On Sept. 8th, the Academy of Motion Picture Arts and Sciences announced that as of 2024 (the 96th Oscars Awards), a diversity requirement would be set on the Best Picture Award to “encourage equitable representation on and off screen to better reflect the diversity of the movie-going audience.”
In recent years, the Oscars have faced criticism for lack of diversity amongst nominees and winners for major awards. The disapproval even sparked a trending hashtag, “#OscarsSoWhite” on Twitter in early September. The disapproval of the awards show was also made evident in the view count of the 2020 Oscars where they drew in 23.6 million views—an all-time low. In light of the remonstrance, the Oscars established these new and arguably intense rules.
Four sets of criteria were released, two of which must be met so a motion picture can be considered for a Best Picture nomination. Standards A through D requires some level of inclusion of underrepresented groups in acting roles, the production team, leadership positions, and/or senior executives, respectively.
According to an infographic created by Lee & Low Books, a multicultural children’s publishing company, from the first Oscars in 1927 to the 85th Oscars in 2012, 93 percent of Best Actors and 99 percent of Best Actress winners were white, and 99 percent of Best Director winners were male. Early racism in America is hardly an excuse for such shocking numbers either. From 2011 to 2018, an average of 18 percent of Academy Award-winning movies was directed by people of color, according to research expert Amy Watson. This extreme rift in the diversity gap also reaches the Academy voters, or the people carefully selected by the Oscars that vote for both the nominees and winners of all Oscar awards. 94 percent are white and 77 percent are male.
“The aperture must widen to reflect our diverse global population in both the creation of motion pictures and in the audiences who connect with them. We believe these inclusion standards will be a catalyst for long-lasting, essential change in our industry,” David Rubin, the Academy president, and CEO Dawn Hudson said in a released written statement.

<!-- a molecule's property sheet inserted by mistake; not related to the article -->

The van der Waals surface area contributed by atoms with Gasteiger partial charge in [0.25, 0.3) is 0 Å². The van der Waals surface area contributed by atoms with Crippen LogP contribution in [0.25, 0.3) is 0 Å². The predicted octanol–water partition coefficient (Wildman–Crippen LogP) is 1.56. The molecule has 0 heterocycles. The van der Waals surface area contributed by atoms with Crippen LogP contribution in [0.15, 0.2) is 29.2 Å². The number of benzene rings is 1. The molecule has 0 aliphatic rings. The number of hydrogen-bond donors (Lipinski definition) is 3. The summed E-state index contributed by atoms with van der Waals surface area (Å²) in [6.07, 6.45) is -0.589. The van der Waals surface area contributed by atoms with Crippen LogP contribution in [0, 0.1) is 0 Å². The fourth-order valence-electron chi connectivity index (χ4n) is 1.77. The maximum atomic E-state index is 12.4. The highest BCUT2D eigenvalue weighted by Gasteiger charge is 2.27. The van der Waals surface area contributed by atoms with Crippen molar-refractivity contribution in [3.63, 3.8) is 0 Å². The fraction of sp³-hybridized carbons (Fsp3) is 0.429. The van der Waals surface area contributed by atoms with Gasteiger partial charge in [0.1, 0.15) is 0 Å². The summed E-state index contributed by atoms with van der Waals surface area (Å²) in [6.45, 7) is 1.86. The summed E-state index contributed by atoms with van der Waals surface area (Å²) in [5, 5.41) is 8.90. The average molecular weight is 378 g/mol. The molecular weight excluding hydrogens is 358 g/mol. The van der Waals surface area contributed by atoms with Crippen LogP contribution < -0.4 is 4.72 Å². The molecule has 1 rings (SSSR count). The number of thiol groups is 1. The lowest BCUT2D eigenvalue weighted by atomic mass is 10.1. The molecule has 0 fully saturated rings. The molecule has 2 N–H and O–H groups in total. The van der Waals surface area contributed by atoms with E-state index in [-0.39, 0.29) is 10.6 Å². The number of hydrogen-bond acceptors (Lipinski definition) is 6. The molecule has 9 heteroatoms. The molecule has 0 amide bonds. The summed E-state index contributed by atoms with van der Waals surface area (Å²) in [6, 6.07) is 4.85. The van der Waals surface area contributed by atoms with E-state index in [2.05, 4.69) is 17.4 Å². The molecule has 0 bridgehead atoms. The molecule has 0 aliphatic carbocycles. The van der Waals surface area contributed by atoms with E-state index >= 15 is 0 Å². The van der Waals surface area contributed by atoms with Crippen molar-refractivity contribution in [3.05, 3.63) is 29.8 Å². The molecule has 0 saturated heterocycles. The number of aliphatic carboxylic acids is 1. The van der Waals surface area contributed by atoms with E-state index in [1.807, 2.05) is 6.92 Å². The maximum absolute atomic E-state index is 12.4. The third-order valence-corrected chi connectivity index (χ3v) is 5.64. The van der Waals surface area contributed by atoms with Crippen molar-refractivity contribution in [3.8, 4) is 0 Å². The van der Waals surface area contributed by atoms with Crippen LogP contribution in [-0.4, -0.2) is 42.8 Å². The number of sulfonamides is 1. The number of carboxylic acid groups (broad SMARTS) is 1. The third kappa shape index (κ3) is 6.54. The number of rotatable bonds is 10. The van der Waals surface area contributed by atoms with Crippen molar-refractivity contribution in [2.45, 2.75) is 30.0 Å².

Some have praised the step the Oscars have taken to accurately represent its audience. Supporters claim that the new diversity standards will help improve representation in an overwhelmingly white, male-dominated film industry. Furthermore, they argue that the criteria are not restrictive enough to prevent major films from being made, but rather force studios to account for heterogeneity amongst their on- and off-screen workforce.
Those who criticize the new ruling maintain that forcing diversity fails to solve the issue or will stifle creativity. They argue that it is unscrupulous to tell filmmakers how to make or who to hire for their movies. Many have also pointed to movies that require a unanimously white cast, such as 1917 which was nominated for a best picture award last year.
However, others who support the Academy’s message still believe that it hardly changes anything because the terms are too loose. They bring in evidence from the British Film Institute (BFI), a charitable organization that promotes filmmaking in the United Kingdom who established diversity requirements in 2019. According to a report by Dr. Clive James Nwonka, the BFI Diversity Standards “may not necessarily improve the advancement of Race/Ethnicity.”
Considering the drastic percentages mentioned before, these new standards will certainly change the statistics—for one award at least. The doors towards an elusive award will be opened for new names; however, that doesn’t stop “white-washed” movies from vying for other awards. Remember, the numbers for Best Actor and Actress, too, were racially skewed. Most people do not realize that much of the film industry’s issue concerning diversity is not limited to what is shown on screen, but rather the production team behind it. 96 percent of feature films were directed by men in 2019 according to a study by the USC Annenberg Inclusion Initiative. From the same study, a mere three percent of composers, 14 percent of writers, and 21 percent of producers were women. So perhaps Standards C and D (which require extended diversity amongst the production team and senior executives) will come more into effect as of 2024.
Although the new changes will not affect the 93rd Academy Awards in April 2021, films seeking a nomination for Best Picture are required to submit diversity information to the Academy starting in 2022.